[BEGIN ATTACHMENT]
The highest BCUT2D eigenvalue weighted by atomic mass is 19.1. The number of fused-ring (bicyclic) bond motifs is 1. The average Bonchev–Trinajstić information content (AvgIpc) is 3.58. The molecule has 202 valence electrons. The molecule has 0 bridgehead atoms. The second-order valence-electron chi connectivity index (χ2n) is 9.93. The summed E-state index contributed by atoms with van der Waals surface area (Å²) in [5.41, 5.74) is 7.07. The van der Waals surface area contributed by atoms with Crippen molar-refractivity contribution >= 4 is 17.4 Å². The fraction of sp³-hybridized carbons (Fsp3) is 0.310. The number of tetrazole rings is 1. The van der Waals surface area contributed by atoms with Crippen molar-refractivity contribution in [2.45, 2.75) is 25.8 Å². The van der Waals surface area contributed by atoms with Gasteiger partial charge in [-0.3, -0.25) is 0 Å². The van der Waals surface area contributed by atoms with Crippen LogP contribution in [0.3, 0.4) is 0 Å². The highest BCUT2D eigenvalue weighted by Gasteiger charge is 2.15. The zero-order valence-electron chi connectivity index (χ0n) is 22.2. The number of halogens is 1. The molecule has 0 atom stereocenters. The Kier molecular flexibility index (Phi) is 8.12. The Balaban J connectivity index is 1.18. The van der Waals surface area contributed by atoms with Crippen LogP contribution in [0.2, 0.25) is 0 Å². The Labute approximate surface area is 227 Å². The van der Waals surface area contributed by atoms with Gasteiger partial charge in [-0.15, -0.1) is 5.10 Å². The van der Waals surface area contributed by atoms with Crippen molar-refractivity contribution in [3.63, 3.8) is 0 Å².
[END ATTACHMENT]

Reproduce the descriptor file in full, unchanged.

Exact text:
The highest BCUT2D eigenvalue weighted by atomic mass is 19.1. The number of fused-ring (bicyclic) bond motifs is 1. The average Bonchev–Trinajstić information content (AvgIpc) is 3.58. The molecule has 202 valence electrons. The molecule has 0 bridgehead atoms. The second-order valence-electron chi connectivity index (χ2n) is 9.93. The summed E-state index contributed by atoms with van der Waals surface area (Å²) in [5.41, 5.74) is 7.07. The van der Waals surface area contributed by atoms with Crippen molar-refractivity contribution >= 4 is 17.4 Å². The fraction of sp³-hybridized carbons (Fsp3) is 0.310. The number of tetrazole rings is 1. The van der Waals surface area contributed by atoms with Crippen molar-refractivity contribution in [2.45, 2.75) is 25.8 Å². The van der Waals surface area contributed by atoms with Gasteiger partial charge in [-0.3, -0.25) is 0 Å². The van der Waals surface area contributed by atoms with Crippen LogP contribution in [0.3, 0.4) is 0 Å². The highest BCUT2D eigenvalue weighted by Gasteiger charge is 2.15. The zero-order valence-electron chi connectivity index (χ0n) is 22.2. The number of halogens is 1. The molecule has 0 atom stereocenters. The Kier molecular flexibility index (Phi) is 8.12. The Balaban J connectivity index is 1.18. The van der Waals surface area contributed by atoms with Crippen LogP contribution in [0.2, 0.25) is 0 Å². The Labute approximate surface area is 227 Å². The van der Waals surface area contributed by atoms with Gasteiger partial charge in [-0.15, -0.1) is 5.10 Å². The van der Waals surface area contributed by atoms with Crippen molar-refractivity contribution in [3.63, 3.8) is 0 Å².